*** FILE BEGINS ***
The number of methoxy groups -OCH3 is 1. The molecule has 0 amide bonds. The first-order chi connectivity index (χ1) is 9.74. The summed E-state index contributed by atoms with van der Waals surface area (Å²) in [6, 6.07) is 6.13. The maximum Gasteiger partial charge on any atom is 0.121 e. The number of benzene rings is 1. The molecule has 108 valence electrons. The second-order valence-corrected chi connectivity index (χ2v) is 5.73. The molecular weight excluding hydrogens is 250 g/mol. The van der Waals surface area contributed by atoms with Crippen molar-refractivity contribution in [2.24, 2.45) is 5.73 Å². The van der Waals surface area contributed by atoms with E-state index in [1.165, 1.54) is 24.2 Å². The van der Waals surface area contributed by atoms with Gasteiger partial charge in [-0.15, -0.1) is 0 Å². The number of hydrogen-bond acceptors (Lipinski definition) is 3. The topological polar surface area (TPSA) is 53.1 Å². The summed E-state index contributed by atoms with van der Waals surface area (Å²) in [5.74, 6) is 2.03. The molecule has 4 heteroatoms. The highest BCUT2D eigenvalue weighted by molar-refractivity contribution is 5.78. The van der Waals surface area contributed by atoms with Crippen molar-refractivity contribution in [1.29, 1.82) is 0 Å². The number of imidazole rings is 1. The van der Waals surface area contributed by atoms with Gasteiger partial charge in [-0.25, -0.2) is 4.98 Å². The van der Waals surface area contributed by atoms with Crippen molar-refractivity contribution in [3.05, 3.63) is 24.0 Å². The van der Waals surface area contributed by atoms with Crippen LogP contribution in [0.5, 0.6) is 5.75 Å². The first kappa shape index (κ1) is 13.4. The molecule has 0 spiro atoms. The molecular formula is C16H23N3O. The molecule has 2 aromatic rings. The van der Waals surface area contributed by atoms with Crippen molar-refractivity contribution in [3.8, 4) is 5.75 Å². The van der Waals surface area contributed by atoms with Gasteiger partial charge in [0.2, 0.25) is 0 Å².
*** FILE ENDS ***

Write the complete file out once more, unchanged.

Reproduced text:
The number of methoxy groups -OCH3 is 1. The molecule has 0 amide bonds. The first-order chi connectivity index (χ1) is 9.74. The summed E-state index contributed by atoms with van der Waals surface area (Å²) in [6, 6.07) is 6.13. The maximum Gasteiger partial charge on any atom is 0.121 e. The number of benzene rings is 1. The molecule has 108 valence electrons. The second-order valence-corrected chi connectivity index (χ2v) is 5.73. The molecular weight excluding hydrogens is 250 g/mol. The van der Waals surface area contributed by atoms with Crippen molar-refractivity contribution in [2.24, 2.45) is 5.73 Å². The van der Waals surface area contributed by atoms with E-state index in [1.165, 1.54) is 24.2 Å². The van der Waals surface area contributed by atoms with Gasteiger partial charge in [-0.15, -0.1) is 0 Å². The number of hydrogen-bond acceptors (Lipinski definition) is 3. The topological polar surface area (TPSA) is 53.1 Å². The summed E-state index contributed by atoms with van der Waals surface area (Å²) in [5.74, 6) is 2.03. The molecule has 4 heteroatoms. The highest BCUT2D eigenvalue weighted by molar-refractivity contribution is 5.78. The van der Waals surface area contributed by atoms with Crippen molar-refractivity contribution in [1.29, 1.82) is 0 Å². The number of imidazole rings is 1. The van der Waals surface area contributed by atoms with Gasteiger partial charge in [-0.25, -0.2) is 4.98 Å². The van der Waals surface area contributed by atoms with Crippen molar-refractivity contribution in [3.05, 3.63) is 24.0 Å². The van der Waals surface area contributed by atoms with Crippen LogP contribution in [0.5, 0.6) is 5.75 Å². The first kappa shape index (κ1) is 13.4. The molecule has 0 spiro atoms. The molecular formula is C16H23N3O. The molecule has 2 aromatic rings. The van der Waals surface area contributed by atoms with Crippen molar-refractivity contribution in [3.8, 4) is 5.75 Å². The van der Waals surface area contributed by atoms with Gasteiger partial charge in [0.2, 0.25) is 0 Å².